Christchurch's finalised earthquake memorial design is not the preferred option of victims' families and the severely injured, a report shows.
The Ideas to Remember - Feedback on Designs for a Canterbury Earthquake Memorial report done for the Canterbury Earthquake Recovery Authority shows 94 percent of victims' families and the severely injured preferred the 'Memorial Ribbon Wall'.
Earthquake Recovery Minister Gerry Brownlee announced last month the 'Memorial Wall', by Slovenian architect Grega Vezjak, as the finalised design.
The report showed the 'Memorial Ribbon Wall' was considered the best performing option by the general public.
However the 'Memorial Wall' was a very close second, with slightly fewer positive and slightly
more negative responses - making it also a more polarising option than the 'Memorial Ribbon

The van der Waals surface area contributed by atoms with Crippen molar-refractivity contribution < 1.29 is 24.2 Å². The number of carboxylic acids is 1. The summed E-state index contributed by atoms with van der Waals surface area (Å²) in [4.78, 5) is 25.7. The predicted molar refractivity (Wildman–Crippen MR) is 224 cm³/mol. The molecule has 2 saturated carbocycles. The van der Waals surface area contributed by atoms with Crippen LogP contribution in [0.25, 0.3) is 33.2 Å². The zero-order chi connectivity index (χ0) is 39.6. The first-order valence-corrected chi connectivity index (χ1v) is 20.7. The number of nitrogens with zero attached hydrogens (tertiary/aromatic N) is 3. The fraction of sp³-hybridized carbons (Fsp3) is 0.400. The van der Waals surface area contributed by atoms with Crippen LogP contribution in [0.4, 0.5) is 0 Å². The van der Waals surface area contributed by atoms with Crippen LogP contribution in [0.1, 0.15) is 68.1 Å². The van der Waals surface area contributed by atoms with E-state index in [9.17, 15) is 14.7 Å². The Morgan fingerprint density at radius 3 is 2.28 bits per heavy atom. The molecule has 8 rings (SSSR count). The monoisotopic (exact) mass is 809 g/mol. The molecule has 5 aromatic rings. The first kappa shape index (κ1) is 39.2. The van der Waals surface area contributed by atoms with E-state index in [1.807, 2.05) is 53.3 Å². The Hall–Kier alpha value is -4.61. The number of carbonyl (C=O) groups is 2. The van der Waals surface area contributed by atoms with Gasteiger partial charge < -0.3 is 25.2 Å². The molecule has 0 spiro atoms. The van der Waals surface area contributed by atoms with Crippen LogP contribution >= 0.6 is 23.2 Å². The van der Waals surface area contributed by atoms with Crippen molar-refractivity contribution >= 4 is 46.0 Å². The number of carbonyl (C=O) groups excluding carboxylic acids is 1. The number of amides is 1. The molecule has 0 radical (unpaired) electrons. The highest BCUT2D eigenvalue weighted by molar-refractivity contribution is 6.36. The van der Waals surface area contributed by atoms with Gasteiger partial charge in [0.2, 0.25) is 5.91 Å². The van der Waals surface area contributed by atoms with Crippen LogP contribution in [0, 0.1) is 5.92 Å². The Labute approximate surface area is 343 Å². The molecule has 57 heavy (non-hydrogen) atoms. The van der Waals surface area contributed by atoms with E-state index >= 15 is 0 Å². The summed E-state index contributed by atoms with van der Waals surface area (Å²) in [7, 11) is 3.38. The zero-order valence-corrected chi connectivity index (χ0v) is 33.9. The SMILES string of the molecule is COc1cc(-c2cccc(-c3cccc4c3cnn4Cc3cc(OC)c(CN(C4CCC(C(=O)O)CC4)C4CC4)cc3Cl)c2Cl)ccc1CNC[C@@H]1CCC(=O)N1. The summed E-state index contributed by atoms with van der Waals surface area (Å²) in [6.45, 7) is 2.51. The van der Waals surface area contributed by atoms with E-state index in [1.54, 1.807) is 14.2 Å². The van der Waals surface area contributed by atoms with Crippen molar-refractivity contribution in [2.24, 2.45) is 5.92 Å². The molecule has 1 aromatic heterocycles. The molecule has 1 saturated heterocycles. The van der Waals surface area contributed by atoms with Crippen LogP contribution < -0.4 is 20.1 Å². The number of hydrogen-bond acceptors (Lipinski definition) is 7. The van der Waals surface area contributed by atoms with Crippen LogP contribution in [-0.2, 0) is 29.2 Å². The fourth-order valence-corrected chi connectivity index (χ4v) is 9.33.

The report also showed victims' families preferred the ribbon design.
"I think this design honours the people that died and that it feels to me a special place to
remember, my son who was lost in the CTV building," the parent of a victim, who was quoted in the report, said.
"This is my pick by a long shot."
More than 330 designs from 37 countries were shortlisted to six last year, the shortlisted designs were then open to public consultation.
The feedback was presented to the Memorial Leadership Group which consists of the Christchurch Mayor, Ngai Tahu, Minister of Arts Culture and Heritage and the Earthquake Recovery Ministry who then made the final decision.
The 150-metre wall, winding along the curve of the Avon River in the central city, will be inscribed with the names of the 185 people who died in the earthquake, and will mention those who came to people's rescue on the day and those who were badly injured.
The $11 million memorial will be located on the banks of the Avon River, between Montreal Street and Rhododendron Island.
The memorial is expected to be complete in time for the sixth anniversary of the earthquake in February 2017.